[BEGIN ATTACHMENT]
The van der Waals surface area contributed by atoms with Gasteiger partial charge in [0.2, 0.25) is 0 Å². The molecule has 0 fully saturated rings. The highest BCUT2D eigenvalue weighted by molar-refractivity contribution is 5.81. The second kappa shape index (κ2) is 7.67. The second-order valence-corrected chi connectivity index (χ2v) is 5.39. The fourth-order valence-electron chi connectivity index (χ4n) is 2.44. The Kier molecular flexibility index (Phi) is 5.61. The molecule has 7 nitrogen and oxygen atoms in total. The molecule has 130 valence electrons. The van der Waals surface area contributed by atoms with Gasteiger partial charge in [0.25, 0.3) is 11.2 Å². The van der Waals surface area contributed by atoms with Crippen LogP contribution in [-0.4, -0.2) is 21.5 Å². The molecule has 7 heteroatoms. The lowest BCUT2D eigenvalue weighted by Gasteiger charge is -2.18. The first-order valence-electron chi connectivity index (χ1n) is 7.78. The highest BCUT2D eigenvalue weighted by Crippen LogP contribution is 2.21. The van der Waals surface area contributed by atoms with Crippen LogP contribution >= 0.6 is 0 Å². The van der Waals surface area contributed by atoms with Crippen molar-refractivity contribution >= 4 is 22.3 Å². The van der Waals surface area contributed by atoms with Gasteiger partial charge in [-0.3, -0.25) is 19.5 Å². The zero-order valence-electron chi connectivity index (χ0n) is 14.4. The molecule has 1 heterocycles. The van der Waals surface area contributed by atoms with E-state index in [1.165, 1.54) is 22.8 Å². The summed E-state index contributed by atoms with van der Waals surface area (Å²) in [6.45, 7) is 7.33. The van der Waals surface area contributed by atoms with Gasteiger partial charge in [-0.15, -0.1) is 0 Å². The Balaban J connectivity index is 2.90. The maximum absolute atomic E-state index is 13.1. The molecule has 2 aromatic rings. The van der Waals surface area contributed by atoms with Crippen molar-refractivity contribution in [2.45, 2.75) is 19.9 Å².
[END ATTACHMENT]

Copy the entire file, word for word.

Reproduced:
The van der Waals surface area contributed by atoms with Gasteiger partial charge in [0.2, 0.25) is 0 Å². The molecule has 0 fully saturated rings. The highest BCUT2D eigenvalue weighted by molar-refractivity contribution is 5.81. The second kappa shape index (κ2) is 7.67. The second-order valence-corrected chi connectivity index (χ2v) is 5.39. The fourth-order valence-electron chi connectivity index (χ4n) is 2.44. The Kier molecular flexibility index (Phi) is 5.61. The molecule has 7 nitrogen and oxygen atoms in total. The molecule has 130 valence electrons. The van der Waals surface area contributed by atoms with Gasteiger partial charge in [0.25, 0.3) is 11.2 Å². The van der Waals surface area contributed by atoms with Crippen LogP contribution in [-0.4, -0.2) is 21.5 Å². The molecule has 7 heteroatoms. The lowest BCUT2D eigenvalue weighted by Gasteiger charge is -2.18. The first-order valence-electron chi connectivity index (χ1n) is 7.78. The highest BCUT2D eigenvalue weighted by Crippen LogP contribution is 2.21. The van der Waals surface area contributed by atoms with Crippen LogP contribution >= 0.6 is 0 Å². The van der Waals surface area contributed by atoms with Crippen molar-refractivity contribution >= 4 is 22.3 Å². The van der Waals surface area contributed by atoms with Gasteiger partial charge in [-0.3, -0.25) is 19.5 Å². The zero-order valence-electron chi connectivity index (χ0n) is 14.4. The molecule has 1 heterocycles. The van der Waals surface area contributed by atoms with E-state index in [1.165, 1.54) is 22.8 Å². The summed E-state index contributed by atoms with van der Waals surface area (Å²) in [6.45, 7) is 7.33. The van der Waals surface area contributed by atoms with Gasteiger partial charge in [-0.15, -0.1) is 0 Å². The Balaban J connectivity index is 2.90. The maximum absolute atomic E-state index is 13.1. The molecule has 2 aromatic rings. The van der Waals surface area contributed by atoms with Crippen molar-refractivity contribution in [2.45, 2.75) is 19.9 Å².